Woman on Fire Debi Lilly suddenly lost her father-in-law last August while alone in Paris with her children. To honor him and connect with family back home, they walked to every church in Paris to light a candle for Grandpa Carl.

Now, whenever church bells ring, her children look up and say “Grandpa Carl.” Debi often goes out of her way to find the comforting chimes of church bells.

Debi Lilly’s children Lilly and Parker in a Parisian cathedral. 

Wendi Knox experienced a miracle similar to mine after her father’s death. She said  “the first morning after he passed away, a beautiful little hummingbird fluttered onto my mother’s cement patio. There were no flowers around. Just me.”

Since then, she has encountered hummingbirds at some of her most important moments this past year without him. While meditating before a speech in front of 400 women, two hummingbirds flew by, certainly a sign of father’s love and encouragement.

Wendi has found solace in visiting a small hummingbird sanctuary consisting of one huge red bottlebrush tree with dozens of hummingbirds flitting from flower to flower. She has deemed her small place of refuge as “The Hummingbird Hotel.”

While Debbie, Debi, and Wendi were lucky enough to be given these little reminders, I have not been left with any. I have had to find my own way to relax. You, too, can find an escape from your chaotic life simply by going to your own “peaceful, happy place.” Whether you have faced a terrible loss or not, Wendi offers 5 TIPS for finding your inner peace.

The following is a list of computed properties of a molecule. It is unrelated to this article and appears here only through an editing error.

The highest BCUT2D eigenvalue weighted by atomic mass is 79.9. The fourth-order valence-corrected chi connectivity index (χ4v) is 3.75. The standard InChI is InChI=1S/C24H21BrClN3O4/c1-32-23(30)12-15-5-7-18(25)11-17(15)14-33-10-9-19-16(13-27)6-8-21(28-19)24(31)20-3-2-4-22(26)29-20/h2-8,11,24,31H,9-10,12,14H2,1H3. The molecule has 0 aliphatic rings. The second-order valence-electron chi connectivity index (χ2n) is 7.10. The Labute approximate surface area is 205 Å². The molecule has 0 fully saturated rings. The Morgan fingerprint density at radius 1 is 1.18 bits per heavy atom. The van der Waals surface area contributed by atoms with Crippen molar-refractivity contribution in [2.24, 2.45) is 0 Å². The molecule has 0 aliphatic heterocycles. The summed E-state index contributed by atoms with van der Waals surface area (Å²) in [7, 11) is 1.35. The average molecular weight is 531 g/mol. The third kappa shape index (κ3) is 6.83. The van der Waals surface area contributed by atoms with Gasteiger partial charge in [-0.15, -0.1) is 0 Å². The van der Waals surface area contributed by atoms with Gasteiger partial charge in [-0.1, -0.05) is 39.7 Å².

1.  Check in with your feelings.  Give yourself permission to feel.
  2.  Where’s your happy place? Close your eyes and imagine a place of pure joy.
  3.  How to “get there.” Picture yourself in that place with all the colors, textures, sounds, and smells of the place.
  4.  A trip to remember. When things go wrong, take yourself to your happy place.
  5.  Collect some souvenirs. Keep things around to remind yourself of your place. For example, if your place is the beach, keep a seashell on your desk.

Just as Wendi’s Dad left her with the gift of hummingbirds to inspire her sense of peace, Debbie’s dad left her the perfect spot and Debi the sound of church bells. They were left with these little miracles to remind us to slow down and live the life they are in.  Still, you can find peace no matter where you are in life. All it takes is to find your little place of happiness.

Happiness can be found anywhere, whether it is by walking to “The Hummingbird Hotel” or feeling the success of the perfect spot.

Personally, I close my eyes and picture myself lying on a sandy beach and reading the book that has been waiting for me on my nightstand. I slowly breathe in the salty air and imagine the crashing of ocean waves.

Reading at the beach during my summer internship on Martha’s Vineyard

Your place may be entirely different or very similar. It doesn’t matter as long as it makes you happy. And do you want to know the best part? There’s no limit on your happy places! You can have one or one hundred, as long as you find peace.

I’d love to hear how you find peace and happiness. Do you have a “happy place” similar to Wendi’s? Or, an audible reminder like Debi’s? Or something else that reminds you to slow down?



Emily Neal is an intern at Women on Fire®. A native of Greenville, SC, she will be a sophomore this fall at Vanderbilt University majoring in communications. Her favorite part of her job is meeting all the other Women on Fire and hearing their stories.